In our line of work, we sometimes reach a point where we must remind ourselves to “work smarter, not harder.” This point generally comes when we’ve been working with someone who’s exhausted all the usual routes to treatment, refused our best social work advice, and argues their way out of every healing situation we offered, denied our offers of “a better way of life” even though WE know they would be better off if they would JUST LISTEN TO US!!
Working with individuals who stubbornly hold on to their last vestiges of control can be maddening for a well-meaning worker. We ask ourselves, time and again, why? Why can’t this person just accept what I’m offering and finally “get better?” Sometimes, the person is holding on because of their addiction or because of their mental illness. Or maybe because they have lived a life where, in the past, too many well-meaning people have set them up and walked away leaving them hurt and confused. Whatever the reason, working with someone who throws roadblocks up for the worker can be the most frustrating part of the job. It can lead to multiple meetings, team messages, on-going email chains, stacks and stacks of case notes, cross-disciplinary meetings, and lots of headaches. Often, the behavior of these individuals and the seemingly constant obstacles they place in the way of their workers causes rash and abrupt action on the worker’s part. They are dealt with in a way that is sometimes reactionary – time spent on solutions is shortened and cases are closed.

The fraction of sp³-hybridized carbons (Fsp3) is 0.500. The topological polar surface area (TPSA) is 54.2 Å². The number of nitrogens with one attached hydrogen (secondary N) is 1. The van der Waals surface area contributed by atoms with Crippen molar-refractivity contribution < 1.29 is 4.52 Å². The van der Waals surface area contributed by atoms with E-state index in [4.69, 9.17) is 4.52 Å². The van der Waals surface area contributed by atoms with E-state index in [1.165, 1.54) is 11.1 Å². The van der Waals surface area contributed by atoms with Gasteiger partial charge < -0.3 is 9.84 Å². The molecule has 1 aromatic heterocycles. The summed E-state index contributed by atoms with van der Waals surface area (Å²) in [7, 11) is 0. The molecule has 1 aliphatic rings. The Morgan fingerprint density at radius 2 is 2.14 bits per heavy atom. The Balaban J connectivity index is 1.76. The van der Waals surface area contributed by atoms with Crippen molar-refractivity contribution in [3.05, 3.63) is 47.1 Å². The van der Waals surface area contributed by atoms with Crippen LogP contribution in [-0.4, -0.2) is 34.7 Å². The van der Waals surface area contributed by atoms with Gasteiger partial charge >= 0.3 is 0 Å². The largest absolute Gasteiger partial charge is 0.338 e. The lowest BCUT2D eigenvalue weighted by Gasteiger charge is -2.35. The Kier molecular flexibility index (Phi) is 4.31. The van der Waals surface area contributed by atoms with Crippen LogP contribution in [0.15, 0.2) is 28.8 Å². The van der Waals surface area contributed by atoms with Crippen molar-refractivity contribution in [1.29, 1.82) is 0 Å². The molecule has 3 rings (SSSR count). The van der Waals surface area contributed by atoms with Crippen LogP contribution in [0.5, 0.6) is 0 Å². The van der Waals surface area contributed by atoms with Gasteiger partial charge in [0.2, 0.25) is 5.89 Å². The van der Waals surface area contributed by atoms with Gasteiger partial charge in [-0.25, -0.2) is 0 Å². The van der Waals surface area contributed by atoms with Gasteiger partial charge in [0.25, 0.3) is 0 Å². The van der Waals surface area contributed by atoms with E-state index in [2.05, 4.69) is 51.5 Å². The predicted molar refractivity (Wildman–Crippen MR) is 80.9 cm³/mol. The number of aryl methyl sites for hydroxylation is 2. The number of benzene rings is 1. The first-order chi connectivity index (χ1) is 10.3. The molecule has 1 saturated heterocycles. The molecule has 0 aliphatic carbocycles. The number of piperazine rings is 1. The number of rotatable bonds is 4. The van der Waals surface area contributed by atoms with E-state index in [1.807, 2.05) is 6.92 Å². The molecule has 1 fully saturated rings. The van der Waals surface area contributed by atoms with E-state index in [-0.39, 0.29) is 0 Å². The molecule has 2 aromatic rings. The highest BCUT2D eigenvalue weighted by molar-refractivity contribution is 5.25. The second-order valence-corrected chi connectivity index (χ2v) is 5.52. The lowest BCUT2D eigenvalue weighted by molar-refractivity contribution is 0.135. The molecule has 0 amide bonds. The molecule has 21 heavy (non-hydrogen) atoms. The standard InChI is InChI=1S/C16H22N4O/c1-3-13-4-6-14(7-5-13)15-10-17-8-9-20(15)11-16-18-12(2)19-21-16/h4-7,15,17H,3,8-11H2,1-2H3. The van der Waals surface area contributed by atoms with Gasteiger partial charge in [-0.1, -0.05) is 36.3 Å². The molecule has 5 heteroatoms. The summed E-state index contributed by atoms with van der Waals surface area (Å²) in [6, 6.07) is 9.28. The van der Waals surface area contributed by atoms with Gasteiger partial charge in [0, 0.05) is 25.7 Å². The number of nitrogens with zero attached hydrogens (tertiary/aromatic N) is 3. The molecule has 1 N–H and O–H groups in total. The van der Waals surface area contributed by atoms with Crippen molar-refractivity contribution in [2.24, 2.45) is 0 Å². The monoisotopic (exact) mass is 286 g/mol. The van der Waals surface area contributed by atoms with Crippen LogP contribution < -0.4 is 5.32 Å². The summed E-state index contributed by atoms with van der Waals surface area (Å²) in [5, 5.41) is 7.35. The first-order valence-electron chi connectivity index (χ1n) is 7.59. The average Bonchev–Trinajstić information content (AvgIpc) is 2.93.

It’s at these moments when we take a step back and remember that each person we work with lives their life, their recovery, as they choose. Acceptance and the decision to surrender one’s resistance can be the most difficult step to take and it’s our job, as the professionals, to always remember that what stands before us is a person. A life. Someone who has been through very personal and very real experiences that we may not ever fully understand. Because of this, it is not our role to map out the road to recovery. It’s our role to be a gentle guide. Someone who can take whichever path the person chooses, even the wrong one, and still be there to support them through those rough choices – without judgement, without stress, without harsh decisions or reactions. Work smarter, not harder – and work from a place of understanding, empathy, patience and love.